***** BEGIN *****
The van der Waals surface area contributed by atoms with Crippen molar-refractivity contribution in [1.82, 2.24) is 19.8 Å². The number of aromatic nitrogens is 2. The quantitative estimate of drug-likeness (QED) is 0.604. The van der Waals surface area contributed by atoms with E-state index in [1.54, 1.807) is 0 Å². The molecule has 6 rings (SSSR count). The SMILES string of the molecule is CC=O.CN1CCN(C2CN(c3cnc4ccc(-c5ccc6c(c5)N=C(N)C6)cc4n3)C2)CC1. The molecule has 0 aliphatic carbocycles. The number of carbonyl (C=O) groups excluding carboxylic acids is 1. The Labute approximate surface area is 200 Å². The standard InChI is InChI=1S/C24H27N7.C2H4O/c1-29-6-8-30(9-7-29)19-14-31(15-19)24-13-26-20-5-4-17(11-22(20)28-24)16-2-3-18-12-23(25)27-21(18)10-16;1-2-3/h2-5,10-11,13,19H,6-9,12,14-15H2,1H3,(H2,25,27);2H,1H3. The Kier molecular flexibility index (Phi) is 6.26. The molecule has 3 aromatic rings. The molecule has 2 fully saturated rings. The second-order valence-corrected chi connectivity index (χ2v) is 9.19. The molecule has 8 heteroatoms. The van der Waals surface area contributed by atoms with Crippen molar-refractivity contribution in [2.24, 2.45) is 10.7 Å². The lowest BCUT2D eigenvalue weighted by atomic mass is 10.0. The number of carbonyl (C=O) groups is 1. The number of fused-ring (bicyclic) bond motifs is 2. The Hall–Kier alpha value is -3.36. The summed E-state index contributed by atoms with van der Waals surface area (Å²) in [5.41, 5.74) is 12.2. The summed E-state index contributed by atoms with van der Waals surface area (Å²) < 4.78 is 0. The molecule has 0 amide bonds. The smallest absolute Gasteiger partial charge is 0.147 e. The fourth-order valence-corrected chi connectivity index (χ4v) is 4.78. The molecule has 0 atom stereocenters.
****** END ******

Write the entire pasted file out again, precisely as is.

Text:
The van der Waals surface area contributed by atoms with Crippen molar-refractivity contribution in [1.82, 2.24) is 19.8 Å². The number of aromatic nitrogens is 2. The quantitative estimate of drug-likeness (QED) is 0.604. The van der Waals surface area contributed by atoms with E-state index in [1.54, 1.807) is 0 Å². The molecule has 6 rings (SSSR count). The SMILES string of the molecule is CC=O.CN1CCN(C2CN(c3cnc4ccc(-c5ccc6c(c5)N=C(N)C6)cc4n3)C2)CC1. The molecule has 0 aliphatic carbocycles. The number of carbonyl (C=O) groups excluding carboxylic acids is 1. The Labute approximate surface area is 200 Å². The standard InChI is InChI=1S/C24H27N7.C2H4O/c1-29-6-8-30(9-7-29)19-14-31(15-19)24-13-26-20-5-4-17(11-22(20)28-24)16-2-3-18-12-23(25)27-21(18)10-16;1-2-3/h2-5,10-11,13,19H,6-9,12,14-15H2,1H3,(H2,25,27);2H,1H3. The Kier molecular flexibility index (Phi) is 6.26. The molecule has 3 aromatic rings. The molecule has 2 fully saturated rings. The second-order valence-corrected chi connectivity index (χ2v) is 9.19. The molecule has 8 heteroatoms. The van der Waals surface area contributed by atoms with Crippen molar-refractivity contribution in [2.24, 2.45) is 10.7 Å². The lowest BCUT2D eigenvalue weighted by atomic mass is 10.0. The number of carbonyl (C=O) groups is 1. The number of fused-ring (bicyclic) bond motifs is 2. The Hall–Kier alpha value is -3.36. The summed E-state index contributed by atoms with van der Waals surface area (Å²) in [5.41, 5.74) is 12.2. The summed E-state index contributed by atoms with van der Waals surface area (Å²) < 4.78 is 0. The molecule has 0 amide bonds. The smallest absolute Gasteiger partial charge is 0.147 e. The fourth-order valence-corrected chi connectivity index (χ4v) is 4.78. The molecule has 0 atom stereocenters.